Personally, there is this when it comes to considering the power of the Public Parent’s advertising voice. One such message had life-changing and lasting impact on me. It was this. When I was much younger and unemployed, I interviewed several advertising firms for a position on the company’s creative side. I received one very small offer. About that same time, I happened upon a slogan that the Advertising Council had crafted for the United Negro College Fund: “A mind is a terrible thing to waste.”
Wow! These few words from the Public Parent definitely caught my attention at a time when I was trying to figure out what I wanted to do with my life. And this simple, eloquent message crystalized something for me. Whatever I wanted to do, it was definitely not to “waste” my mind. So advertising worked, although perhaps not exactly as intended.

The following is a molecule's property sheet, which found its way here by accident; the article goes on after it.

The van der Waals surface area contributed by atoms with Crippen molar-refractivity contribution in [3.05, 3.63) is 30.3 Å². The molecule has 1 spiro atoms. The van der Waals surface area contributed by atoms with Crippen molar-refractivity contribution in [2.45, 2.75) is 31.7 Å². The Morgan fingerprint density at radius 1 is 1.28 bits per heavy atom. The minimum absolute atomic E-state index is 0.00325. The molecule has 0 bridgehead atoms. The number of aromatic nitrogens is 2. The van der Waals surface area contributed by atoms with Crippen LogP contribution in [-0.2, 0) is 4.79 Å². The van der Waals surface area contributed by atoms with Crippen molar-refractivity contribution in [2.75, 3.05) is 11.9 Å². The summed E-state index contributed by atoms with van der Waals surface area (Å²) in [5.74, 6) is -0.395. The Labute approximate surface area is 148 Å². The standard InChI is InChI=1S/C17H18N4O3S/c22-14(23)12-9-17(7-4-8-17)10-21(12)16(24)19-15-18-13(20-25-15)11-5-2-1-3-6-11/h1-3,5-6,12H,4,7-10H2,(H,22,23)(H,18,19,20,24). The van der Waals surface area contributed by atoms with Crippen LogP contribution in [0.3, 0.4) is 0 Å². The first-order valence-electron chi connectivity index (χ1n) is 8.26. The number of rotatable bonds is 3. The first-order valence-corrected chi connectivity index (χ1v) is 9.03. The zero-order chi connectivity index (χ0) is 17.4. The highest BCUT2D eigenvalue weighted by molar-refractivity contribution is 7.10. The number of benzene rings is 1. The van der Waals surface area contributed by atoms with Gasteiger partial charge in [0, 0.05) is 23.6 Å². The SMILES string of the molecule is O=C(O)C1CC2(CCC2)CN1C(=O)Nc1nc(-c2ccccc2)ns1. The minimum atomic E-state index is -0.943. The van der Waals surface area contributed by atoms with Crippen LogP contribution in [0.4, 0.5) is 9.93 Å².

For more about parenting adolescents, see my book, “SURVIVING YOUR CHILD’S ADOLESCENCE” (Wiley, 2103.)
I welcome questions and suggestion for future blogs.
Next week’s entry: How Adolescence Takes Everyone out of their Comfort Zone